PTA levies remain useful to many schools
PTA levies remain useful to many schools
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A directive by the Ghana Education Service (GES) banning Parent-Teacher Association (PTA) levies in second cycle schools is creating an impasse between school heads and the GES.

According the GES, although acknowledges the usefulness of the levies, their addition to the school bill has become burdensome, and therefore schools should no longer collect the levies on behalf of the PTA.

The GES explains that since the PTA is an association, it should find other ways of collecting its dues from members, without affecting the students and the school bill.

Prof. Kwesi Opoku Amankwa, Director General, GES.

The directive is part of efforts by the GES to streamline the items on the school bill for Senior High Schools and Technical and Vocational Training Schools, so as to remove cost as a barrier to secondary or technical education.

But the school heads contend that disallowing them to collect the dues reduces their control of the PTA fund which they use to complement funding of the school activities.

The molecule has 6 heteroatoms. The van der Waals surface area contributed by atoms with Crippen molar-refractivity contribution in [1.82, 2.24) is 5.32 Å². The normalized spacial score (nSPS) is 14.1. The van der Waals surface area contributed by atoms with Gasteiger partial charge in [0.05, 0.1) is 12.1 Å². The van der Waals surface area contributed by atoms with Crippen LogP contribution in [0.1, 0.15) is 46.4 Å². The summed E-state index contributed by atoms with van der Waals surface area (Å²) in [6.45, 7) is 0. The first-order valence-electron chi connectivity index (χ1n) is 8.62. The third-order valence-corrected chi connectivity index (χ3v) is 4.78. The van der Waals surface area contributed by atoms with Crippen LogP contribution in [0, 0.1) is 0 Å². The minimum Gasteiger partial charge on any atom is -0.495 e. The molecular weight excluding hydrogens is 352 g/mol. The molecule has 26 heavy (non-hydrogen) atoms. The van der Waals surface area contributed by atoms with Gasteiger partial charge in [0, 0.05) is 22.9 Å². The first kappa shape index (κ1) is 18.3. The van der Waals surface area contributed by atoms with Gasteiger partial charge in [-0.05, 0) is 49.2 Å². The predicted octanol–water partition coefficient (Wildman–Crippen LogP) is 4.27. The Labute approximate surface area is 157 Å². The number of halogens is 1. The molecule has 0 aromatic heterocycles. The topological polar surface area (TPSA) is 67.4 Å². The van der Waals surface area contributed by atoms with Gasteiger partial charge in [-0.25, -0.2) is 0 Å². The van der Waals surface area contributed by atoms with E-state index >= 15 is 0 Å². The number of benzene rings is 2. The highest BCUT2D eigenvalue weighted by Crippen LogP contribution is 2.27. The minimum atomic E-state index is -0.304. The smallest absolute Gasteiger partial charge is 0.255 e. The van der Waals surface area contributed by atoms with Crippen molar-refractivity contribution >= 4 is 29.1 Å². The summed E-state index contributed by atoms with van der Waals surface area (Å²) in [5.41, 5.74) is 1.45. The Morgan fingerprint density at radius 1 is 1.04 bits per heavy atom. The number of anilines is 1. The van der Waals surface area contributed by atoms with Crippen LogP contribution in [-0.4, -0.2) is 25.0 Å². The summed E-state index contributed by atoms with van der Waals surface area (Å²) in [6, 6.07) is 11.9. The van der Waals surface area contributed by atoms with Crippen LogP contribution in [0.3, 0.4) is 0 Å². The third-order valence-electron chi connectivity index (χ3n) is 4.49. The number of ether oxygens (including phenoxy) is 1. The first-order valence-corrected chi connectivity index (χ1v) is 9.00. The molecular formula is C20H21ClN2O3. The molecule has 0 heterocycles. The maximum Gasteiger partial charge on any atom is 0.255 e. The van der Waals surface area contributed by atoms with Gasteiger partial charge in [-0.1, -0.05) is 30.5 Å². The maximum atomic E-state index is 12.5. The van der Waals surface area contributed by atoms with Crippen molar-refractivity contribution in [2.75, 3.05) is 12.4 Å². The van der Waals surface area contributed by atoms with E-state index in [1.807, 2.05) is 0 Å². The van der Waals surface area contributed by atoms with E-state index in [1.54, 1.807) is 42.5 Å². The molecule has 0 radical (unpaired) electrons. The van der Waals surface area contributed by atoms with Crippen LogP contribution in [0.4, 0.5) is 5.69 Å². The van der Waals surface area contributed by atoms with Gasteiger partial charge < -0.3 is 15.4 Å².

The school heads, who are signatories to PTA Accounts, are unhappy with the directive since according to them, would deny the schools of the supplementary funding.

In order the address the challenge, the National Council of Parent Teacher Associations (PTAs), says it plans to hold a consultative meeting with relevant stakeholders over the suspension of PTA levies.

Alexander Yaw Danso, National President of the Association, indicates that the association would also meeting to discuss the directive.

“We were asked to collect our own dues and levies as an association and run the way we wanted it.  Some of the school heads are peeved because they are no longer collecting the dues. They [heads] were making use of the dues because there was a circular that these heads should be signatories to the PTA accounts. Now, that they have been asked to wash their hands away from the PTA dues, they are peeved and not prepared to back off PTA activities,” he noted.

He believed that the stakeholder consultation would “give us an opportunity to sit down with the GES, the Education Ministers and other officials to look at the way forward.”

By Edmund Mingle/

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